Phu’s 16 portraits of the luohans arguably do more to highlight the commonalities between these two influences than the differences.
By Hannah Figenschou Johansen
Jason Phu’s “the faces of guanxiu’s sixteen friends, the luohans of his feverish dreams“ is more than an exhibition. It is a narrative. In it, we encounter the famous Buddhist monk and painter Guanxiu, and his 16 friends, ‘luohans’, the original followers of Buddha. One night, Guanxiu drinks some sour wine and quickly falls into a vivid fever dream, where he encounters the 16 friends, all offering him a drink from the pond.
Phu is known for his distinct style, in which the contemporary flirts with the traditional. The paintings are facsimiles of Guanxiu’s originals: abstract faces, big brows, large noses, almost grotesque – which was unique at the time, Phu says. Painting and referring to historical events and stories are not unusual for Phu. He believes that what makes stories important is the act of storytelling itself, rather than the accuracy of its content. There is no right or wrong way to tell a story, so long as everyone can take something from it. The same is true of Phu’s art, which is his way of storytelling. “Art doesn’t have to serve a purpose,” he says, “I believe that people enjoy the funny faces.”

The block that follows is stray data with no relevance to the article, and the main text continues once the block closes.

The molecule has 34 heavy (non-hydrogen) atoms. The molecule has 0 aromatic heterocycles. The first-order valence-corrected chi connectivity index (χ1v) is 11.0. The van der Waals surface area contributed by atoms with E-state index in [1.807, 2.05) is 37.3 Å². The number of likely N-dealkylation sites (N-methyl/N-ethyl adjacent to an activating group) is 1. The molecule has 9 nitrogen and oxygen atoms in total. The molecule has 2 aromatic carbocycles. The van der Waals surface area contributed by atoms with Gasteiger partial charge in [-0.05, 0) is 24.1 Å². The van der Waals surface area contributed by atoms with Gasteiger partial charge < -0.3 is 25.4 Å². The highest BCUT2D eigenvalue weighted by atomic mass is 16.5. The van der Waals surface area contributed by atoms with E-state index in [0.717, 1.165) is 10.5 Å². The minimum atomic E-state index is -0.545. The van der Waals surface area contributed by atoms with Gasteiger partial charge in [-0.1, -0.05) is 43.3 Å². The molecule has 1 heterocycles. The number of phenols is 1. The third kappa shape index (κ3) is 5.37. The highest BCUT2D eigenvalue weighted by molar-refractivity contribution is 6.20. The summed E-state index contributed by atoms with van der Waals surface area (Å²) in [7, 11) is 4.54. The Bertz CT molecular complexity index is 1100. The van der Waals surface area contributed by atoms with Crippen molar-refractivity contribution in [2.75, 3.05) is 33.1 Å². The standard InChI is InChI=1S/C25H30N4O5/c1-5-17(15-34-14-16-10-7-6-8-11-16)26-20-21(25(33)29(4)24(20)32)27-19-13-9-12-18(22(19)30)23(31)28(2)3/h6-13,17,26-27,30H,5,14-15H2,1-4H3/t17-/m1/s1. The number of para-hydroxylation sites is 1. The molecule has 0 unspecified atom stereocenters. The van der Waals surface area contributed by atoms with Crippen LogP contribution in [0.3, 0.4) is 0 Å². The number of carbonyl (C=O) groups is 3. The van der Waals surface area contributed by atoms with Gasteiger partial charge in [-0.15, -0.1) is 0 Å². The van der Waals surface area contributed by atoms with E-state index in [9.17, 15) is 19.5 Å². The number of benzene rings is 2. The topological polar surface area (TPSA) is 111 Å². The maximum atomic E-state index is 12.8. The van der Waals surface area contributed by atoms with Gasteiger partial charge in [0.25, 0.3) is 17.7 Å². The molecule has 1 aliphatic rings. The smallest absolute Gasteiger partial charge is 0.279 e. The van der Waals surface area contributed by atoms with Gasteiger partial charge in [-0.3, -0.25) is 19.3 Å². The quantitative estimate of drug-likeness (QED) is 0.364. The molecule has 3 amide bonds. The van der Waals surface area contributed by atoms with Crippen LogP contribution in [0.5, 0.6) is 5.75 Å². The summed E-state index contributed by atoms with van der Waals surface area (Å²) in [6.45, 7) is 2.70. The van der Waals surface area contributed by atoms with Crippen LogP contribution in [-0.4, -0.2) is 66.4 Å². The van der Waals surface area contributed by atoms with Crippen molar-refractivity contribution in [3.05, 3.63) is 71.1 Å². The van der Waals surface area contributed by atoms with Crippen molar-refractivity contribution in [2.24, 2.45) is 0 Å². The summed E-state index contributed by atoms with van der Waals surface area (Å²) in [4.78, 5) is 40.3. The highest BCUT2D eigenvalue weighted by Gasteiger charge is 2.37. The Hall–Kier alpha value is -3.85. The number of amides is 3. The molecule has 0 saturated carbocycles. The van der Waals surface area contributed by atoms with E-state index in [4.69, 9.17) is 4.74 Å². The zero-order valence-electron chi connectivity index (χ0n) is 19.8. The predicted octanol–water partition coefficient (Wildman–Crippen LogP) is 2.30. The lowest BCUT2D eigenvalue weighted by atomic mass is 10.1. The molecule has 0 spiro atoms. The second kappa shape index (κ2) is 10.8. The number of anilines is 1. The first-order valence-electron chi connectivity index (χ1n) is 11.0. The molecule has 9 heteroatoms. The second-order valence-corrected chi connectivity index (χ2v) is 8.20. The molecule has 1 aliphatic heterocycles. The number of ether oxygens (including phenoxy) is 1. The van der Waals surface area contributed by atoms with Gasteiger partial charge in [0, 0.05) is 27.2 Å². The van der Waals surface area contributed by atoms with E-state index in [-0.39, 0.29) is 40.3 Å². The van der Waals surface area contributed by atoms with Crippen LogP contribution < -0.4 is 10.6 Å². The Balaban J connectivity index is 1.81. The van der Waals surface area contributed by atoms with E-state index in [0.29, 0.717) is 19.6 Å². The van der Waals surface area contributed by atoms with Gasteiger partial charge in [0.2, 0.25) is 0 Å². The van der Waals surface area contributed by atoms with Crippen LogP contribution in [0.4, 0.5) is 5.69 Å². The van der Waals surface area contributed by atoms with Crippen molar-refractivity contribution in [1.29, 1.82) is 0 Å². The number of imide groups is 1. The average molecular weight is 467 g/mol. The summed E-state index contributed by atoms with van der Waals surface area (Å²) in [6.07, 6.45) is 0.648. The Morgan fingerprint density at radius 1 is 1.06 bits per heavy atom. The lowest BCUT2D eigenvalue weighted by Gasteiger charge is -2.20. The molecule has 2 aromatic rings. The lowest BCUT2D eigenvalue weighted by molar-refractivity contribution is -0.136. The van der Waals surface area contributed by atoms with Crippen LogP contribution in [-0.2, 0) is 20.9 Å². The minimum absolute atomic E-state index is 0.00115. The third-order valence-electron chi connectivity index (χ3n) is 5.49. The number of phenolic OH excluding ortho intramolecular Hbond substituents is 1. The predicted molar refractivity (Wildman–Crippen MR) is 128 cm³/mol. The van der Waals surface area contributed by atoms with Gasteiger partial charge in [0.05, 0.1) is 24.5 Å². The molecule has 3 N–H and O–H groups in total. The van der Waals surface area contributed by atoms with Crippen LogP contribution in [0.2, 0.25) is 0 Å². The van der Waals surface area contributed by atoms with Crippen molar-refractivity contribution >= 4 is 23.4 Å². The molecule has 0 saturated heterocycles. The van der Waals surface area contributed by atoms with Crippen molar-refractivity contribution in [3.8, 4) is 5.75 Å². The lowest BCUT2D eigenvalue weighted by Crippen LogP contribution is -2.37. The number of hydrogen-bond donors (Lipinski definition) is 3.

But Phu’s nonchalance about his work belies its importance in the context of multicultural Australian society. Growing up as an Australian-born Chinese, Phu incorporates his competing cultural influences into his work. The result is striking and humorous, a bizarre amalgam of the cartoons he watched as a child and Chinese traditions like calligraphy. This is surprising: while he is interested in traditional art, he admits that he can count with one hand the number of times he has seen his calligraphy teacher. Just as well, lest he become constrained by the technical specifications of the ancient art.
However, Phu’s 16 portraits of the luohans arguably do more to highlight the commonalities between these two influences than the differences. There is a humour inherent in Chán (Zen) Buddhism, obvious in Guanxiu’s originals, to which Phu refers. Those familiar with Phu’s past work know that his paintings, too, have drunken humour in spades. Disparate traditions of Australian larrikinism and East Asian absurdity thus converge in this exhibition.